What Boiler Do I Need With A Megaflo?

What boiler do I need with a Megaflo? This is a very common question that I get asked a lot but the problem I find is that most people don’t even know what an actual Megaflo is. So, before I answer this question, let me first begin by explaining what a Megaflo is.

What is a Megaflo?

A Megaflo is the award-winning product range from the manufacturer Heatrae Sadia. Is simply is a stainless-steel unvented cylinder which stores your hot water at mains pressure for your taps and showers. It allows for hot water to be available at all outlets and at mains pressure by being directly connected to the mains cold supply.

The way we commonly use the term ‘Megaflo’ is similar to how us Brits call a vacuum cleaner by the popular manufacturer’s name ‘Hoover’ instead of using its official term.

When it comes to electric heating and hot water products, Heatrae Sadia is top of the market. The Megaflo is one of their most popular ranges and for years it was one of the only unvented cylinders available and so it became common for people to call the system of an unvented cylinder, a Megaflo instead. This may cause some confusion when researching and possibly make it difficult to know what to look for if you’re looking at installing a Megaflo heating system. Just remember ‘Megaflo’ is not the official name for an unvented cylinder and it is just the name of a product range!

What boiler do I need with an Megaflo (unvented cylinder)?

Whether or not you have an actual Megaflo, with any unvented cylinder you will need a system boiler.

A system boiler directly heats your central heating system and produces hot water which is stored in the unvented cylinder. Once a hot tap gets turned on, hot water gets pushed out the tap by cold water which comes from the household’s main supply. This means you will not have cold-water storage tanks that could potentially take up space in your loft. Instead of this you will have high pressure hot and cold water, and this means you will have better performance for showers and baths. A system boiler works like a regular boiler in terms of they both need to store hot water. However, unlike a regular boiler, a system boiler sources water directly from your household’s mains.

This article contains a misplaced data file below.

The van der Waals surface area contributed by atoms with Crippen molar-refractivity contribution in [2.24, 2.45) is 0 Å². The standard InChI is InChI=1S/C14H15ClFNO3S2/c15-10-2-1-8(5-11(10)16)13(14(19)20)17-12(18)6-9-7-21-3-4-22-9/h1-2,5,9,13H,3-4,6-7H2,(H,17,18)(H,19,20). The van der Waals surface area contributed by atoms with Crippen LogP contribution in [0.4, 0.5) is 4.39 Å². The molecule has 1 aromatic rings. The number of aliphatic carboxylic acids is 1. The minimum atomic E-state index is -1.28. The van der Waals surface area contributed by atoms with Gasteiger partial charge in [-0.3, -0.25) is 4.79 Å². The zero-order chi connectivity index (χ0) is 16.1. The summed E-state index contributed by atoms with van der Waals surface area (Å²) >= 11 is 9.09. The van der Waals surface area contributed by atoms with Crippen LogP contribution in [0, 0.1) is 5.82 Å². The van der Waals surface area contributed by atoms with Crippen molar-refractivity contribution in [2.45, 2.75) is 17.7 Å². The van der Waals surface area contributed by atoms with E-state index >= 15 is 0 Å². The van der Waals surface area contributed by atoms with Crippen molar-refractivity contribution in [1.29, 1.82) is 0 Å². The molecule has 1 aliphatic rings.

A system boiler may be very useful if you have a large household with more than one bathroom. This is because the water pressure will not drop if more than one hot water outlet is opened at the same time. In this case a system boiler is more useful than a combi boiler system because in a combi boiler system, if more than one hot water outlets is opened then the water pressure is divided between the two and so the pressure drops. This can be annoying and difficult if more than one person is using a shower at the same time.

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Worcester Greenstar Range of System Boilers

Safety Precautions of an Unvented Megaflo System:

You have to be aware that any system has the potential to become faulty and so it is important to understand the safety measures that are put in place to reduce the risk of danger.

  • Installation – One of the most important safety measures of installing this system is that it must be installed by a fully qualified Gas Safe Registered plumber.
  • Pressure relief – If the pressure of the system is too high or the expansion of the system is faulty, there are expansion relief valves to ensure the pressure never becomes dangerously high.
  • Temperature relief- At the top of the tank there is a temperature/pressure relief valve so that water can be vented if it becomes too hot.
  • Regulating temperature – The ideal temperature of the water in the unvented cylinder is 60-65 degrees Celsius: